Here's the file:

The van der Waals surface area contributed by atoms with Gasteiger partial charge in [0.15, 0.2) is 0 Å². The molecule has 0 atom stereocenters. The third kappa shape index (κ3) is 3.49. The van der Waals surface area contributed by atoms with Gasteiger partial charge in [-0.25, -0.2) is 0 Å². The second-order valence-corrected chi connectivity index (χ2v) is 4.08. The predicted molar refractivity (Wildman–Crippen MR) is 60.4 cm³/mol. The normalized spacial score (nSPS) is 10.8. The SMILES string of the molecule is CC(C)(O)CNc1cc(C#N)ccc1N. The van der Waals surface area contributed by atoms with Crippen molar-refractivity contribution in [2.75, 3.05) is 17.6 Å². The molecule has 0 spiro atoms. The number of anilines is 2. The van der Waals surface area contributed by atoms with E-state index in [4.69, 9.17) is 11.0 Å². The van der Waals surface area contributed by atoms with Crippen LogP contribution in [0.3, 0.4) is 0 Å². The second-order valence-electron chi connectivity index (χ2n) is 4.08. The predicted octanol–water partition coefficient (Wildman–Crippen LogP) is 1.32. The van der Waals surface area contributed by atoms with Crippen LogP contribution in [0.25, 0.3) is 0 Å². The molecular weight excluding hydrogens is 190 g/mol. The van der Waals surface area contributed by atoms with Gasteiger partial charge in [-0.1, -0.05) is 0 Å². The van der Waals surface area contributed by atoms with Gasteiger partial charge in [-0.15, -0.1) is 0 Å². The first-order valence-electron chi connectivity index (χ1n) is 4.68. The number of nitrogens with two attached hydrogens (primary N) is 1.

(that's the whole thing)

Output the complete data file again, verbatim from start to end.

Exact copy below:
The van der Waals surface area contributed by atoms with Gasteiger partial charge in [0.15, 0.2) is 0 Å². The molecule has 0 atom stereocenters. The third kappa shape index (κ3) is 3.49. The van der Waals surface area contributed by atoms with Gasteiger partial charge in [-0.25, -0.2) is 0 Å². The second-order valence-corrected chi connectivity index (χ2v) is 4.08. The predicted molar refractivity (Wildman–Crippen MR) is 60.4 cm³/mol. The normalized spacial score (nSPS) is 10.8. The SMILES string of the molecule is CC(C)(O)CNc1cc(C#N)ccc1N. The van der Waals surface area contributed by atoms with Crippen molar-refractivity contribution in [2.75, 3.05) is 17.6 Å². The molecule has 0 spiro atoms. The number of anilines is 2. The van der Waals surface area contributed by atoms with E-state index in [4.69, 9.17) is 11.0 Å². The van der Waals surface area contributed by atoms with Crippen LogP contribution in [0.3, 0.4) is 0 Å². The second-order valence-electron chi connectivity index (χ2n) is 4.08. The predicted octanol–water partition coefficient (Wildman–Crippen LogP) is 1.32. The van der Waals surface area contributed by atoms with Crippen LogP contribution in [0.25, 0.3) is 0 Å². The molecular weight excluding hydrogens is 190 g/mol. The van der Waals surface area contributed by atoms with Gasteiger partial charge in [-0.1, -0.05) is 0 Å². The van der Waals surface area contributed by atoms with Gasteiger partial charge in [-0.15, -0.1) is 0 Å². The first-order valence-electron chi connectivity index (χ1n) is 4.68. The number of nitrogens with two attached hydrogens (primary N) is 1.